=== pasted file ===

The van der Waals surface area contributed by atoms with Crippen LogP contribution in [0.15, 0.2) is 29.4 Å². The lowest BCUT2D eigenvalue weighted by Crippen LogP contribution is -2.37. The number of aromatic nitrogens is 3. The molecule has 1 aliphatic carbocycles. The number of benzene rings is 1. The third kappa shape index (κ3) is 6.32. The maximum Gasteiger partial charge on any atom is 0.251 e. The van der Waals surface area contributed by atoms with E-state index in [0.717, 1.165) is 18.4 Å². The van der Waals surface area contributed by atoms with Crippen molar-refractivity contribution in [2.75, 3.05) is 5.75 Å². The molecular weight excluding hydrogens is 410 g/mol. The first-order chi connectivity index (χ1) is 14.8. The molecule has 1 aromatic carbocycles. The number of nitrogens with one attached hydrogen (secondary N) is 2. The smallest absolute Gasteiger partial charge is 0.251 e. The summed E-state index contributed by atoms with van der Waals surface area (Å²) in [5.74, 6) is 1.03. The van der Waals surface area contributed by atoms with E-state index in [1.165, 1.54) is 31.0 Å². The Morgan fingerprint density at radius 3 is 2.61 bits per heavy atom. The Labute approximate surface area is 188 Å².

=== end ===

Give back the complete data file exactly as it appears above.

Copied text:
The van der Waals surface area contributed by atoms with Crippen LogP contribution in [0.15, 0.2) is 29.4 Å². The lowest BCUT2D eigenvalue weighted by Crippen LogP contribution is -2.37. The number of aromatic nitrogens is 3. The molecule has 1 aliphatic carbocycles. The number of benzene rings is 1. The third kappa shape index (κ3) is 6.32. The maximum Gasteiger partial charge on any atom is 0.251 e. The van der Waals surface area contributed by atoms with E-state index in [0.717, 1.165) is 18.4 Å². The van der Waals surface area contributed by atoms with Crippen molar-refractivity contribution in [2.75, 3.05) is 5.75 Å². The molecular weight excluding hydrogens is 410 g/mol. The first-order chi connectivity index (χ1) is 14.8. The molecule has 1 aromatic carbocycles. The number of nitrogens with one attached hydrogen (secondary N) is 2. The smallest absolute Gasteiger partial charge is 0.251 e. The summed E-state index contributed by atoms with van der Waals surface area (Å²) in [5.74, 6) is 1.03. The van der Waals surface area contributed by atoms with E-state index in [1.165, 1.54) is 31.0 Å². The Morgan fingerprint density at radius 3 is 2.61 bits per heavy atom. The Labute approximate surface area is 188 Å².